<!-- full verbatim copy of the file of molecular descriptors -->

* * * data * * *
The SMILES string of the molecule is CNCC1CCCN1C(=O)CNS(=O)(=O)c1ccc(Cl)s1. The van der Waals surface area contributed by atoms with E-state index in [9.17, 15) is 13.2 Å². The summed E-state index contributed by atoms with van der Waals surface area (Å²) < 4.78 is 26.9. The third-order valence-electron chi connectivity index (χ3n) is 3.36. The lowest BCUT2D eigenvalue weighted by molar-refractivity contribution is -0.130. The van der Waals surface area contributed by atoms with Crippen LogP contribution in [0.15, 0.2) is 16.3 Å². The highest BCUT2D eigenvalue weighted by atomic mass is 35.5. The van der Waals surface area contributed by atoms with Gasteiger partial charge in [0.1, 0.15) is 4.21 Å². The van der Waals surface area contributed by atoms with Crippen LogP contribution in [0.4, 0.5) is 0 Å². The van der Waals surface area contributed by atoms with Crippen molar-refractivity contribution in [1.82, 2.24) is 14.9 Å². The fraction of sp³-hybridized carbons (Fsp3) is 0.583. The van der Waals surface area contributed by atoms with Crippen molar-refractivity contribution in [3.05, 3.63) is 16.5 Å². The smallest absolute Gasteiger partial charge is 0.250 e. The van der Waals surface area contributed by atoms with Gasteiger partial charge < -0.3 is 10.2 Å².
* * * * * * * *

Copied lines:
The SMILES string of the molecule is CNCC1CCCN1C(=O)CNS(=O)(=O)c1ccc(Cl)s1. The van der Waals surface area contributed by atoms with E-state index in [9.17, 15) is 13.2 Å². The summed E-state index contributed by atoms with van der Waals surface area (Å²) < 4.78 is 26.9. The third-order valence-electron chi connectivity index (χ3n) is 3.36. The lowest BCUT2D eigenvalue weighted by molar-refractivity contribution is -0.130. The van der Waals surface area contributed by atoms with Crippen LogP contribution in [0.15, 0.2) is 16.3 Å². The highest BCUT2D eigenvalue weighted by atomic mass is 35.5. The van der Waals surface area contributed by atoms with Gasteiger partial charge in [0.1, 0.15) is 4.21 Å². The van der Waals surface area contributed by atoms with Crippen LogP contribution in [0.4, 0.5) is 0 Å². The van der Waals surface area contributed by atoms with Crippen molar-refractivity contribution in [1.82, 2.24) is 14.9 Å². The fraction of sp³-hybridized carbons (Fsp3) is 0.583. The van der Waals surface area contributed by atoms with Crippen molar-refractivity contribution in [3.05, 3.63) is 16.5 Å². The smallest absolute Gasteiger partial charge is 0.250 e. The van der Waals surface area contributed by atoms with Gasteiger partial charge < -0.3 is 10.2 Å².